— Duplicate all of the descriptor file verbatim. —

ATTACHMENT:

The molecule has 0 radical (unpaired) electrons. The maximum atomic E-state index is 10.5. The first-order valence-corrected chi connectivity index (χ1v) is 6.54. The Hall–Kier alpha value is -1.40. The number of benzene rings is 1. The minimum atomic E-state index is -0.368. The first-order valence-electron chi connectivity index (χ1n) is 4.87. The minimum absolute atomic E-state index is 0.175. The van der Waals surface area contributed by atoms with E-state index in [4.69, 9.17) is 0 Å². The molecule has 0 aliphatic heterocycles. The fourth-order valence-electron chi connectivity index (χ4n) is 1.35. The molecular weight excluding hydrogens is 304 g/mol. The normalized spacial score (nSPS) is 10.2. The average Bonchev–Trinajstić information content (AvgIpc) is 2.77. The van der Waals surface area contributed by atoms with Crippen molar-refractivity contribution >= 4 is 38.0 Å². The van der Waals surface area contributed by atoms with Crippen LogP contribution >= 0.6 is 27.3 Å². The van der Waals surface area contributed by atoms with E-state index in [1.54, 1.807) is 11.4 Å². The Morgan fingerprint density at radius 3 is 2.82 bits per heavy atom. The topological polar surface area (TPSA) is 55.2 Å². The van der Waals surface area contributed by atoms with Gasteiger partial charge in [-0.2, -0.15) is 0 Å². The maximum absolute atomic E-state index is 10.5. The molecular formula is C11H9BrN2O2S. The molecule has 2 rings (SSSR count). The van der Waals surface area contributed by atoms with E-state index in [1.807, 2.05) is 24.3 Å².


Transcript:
The molecule has 0 radical (unpaired) electrons. The maximum atomic E-state index is 10.5. The first-order valence-corrected chi connectivity index (χ1v) is 6.54. The Hall–Kier alpha value is -1.40. The number of benzene rings is 1. The minimum atomic E-state index is -0.368. The first-order valence-electron chi connectivity index (χ1n) is 4.87. The minimum absolute atomic E-state index is 0.175. The van der Waals surface area contributed by atoms with E-state index in [4.69, 9.17) is 0 Å². The molecule has 0 aliphatic heterocycles. The fourth-order valence-electron chi connectivity index (χ4n) is 1.35. The molecular weight excluding hydrogens is 304 g/mol. The normalized spacial score (nSPS) is 10.2. The average Bonchev–Trinajstić information content (AvgIpc) is 2.77. The van der Waals surface area contributed by atoms with Crippen molar-refractivity contribution >= 4 is 38.0 Å². The van der Waals surface area contributed by atoms with Crippen LogP contribution >= 0.6 is 27.3 Å². The van der Waals surface area contributed by atoms with E-state index in [1.54, 1.807) is 11.4 Å². The Morgan fingerprint density at radius 3 is 2.82 bits per heavy atom. The topological polar surface area (TPSA) is 55.2 Å². The van der Waals surface area contributed by atoms with Gasteiger partial charge in [-0.2, -0.15) is 0 Å². The maximum absolute atomic E-state index is 10.5. The molecular formula is C11H9BrN2O2S. The molecule has 2 rings (SSSR count). The van der Waals surface area contributed by atoms with E-state index in [1.807, 2.05) is 24.3 Å².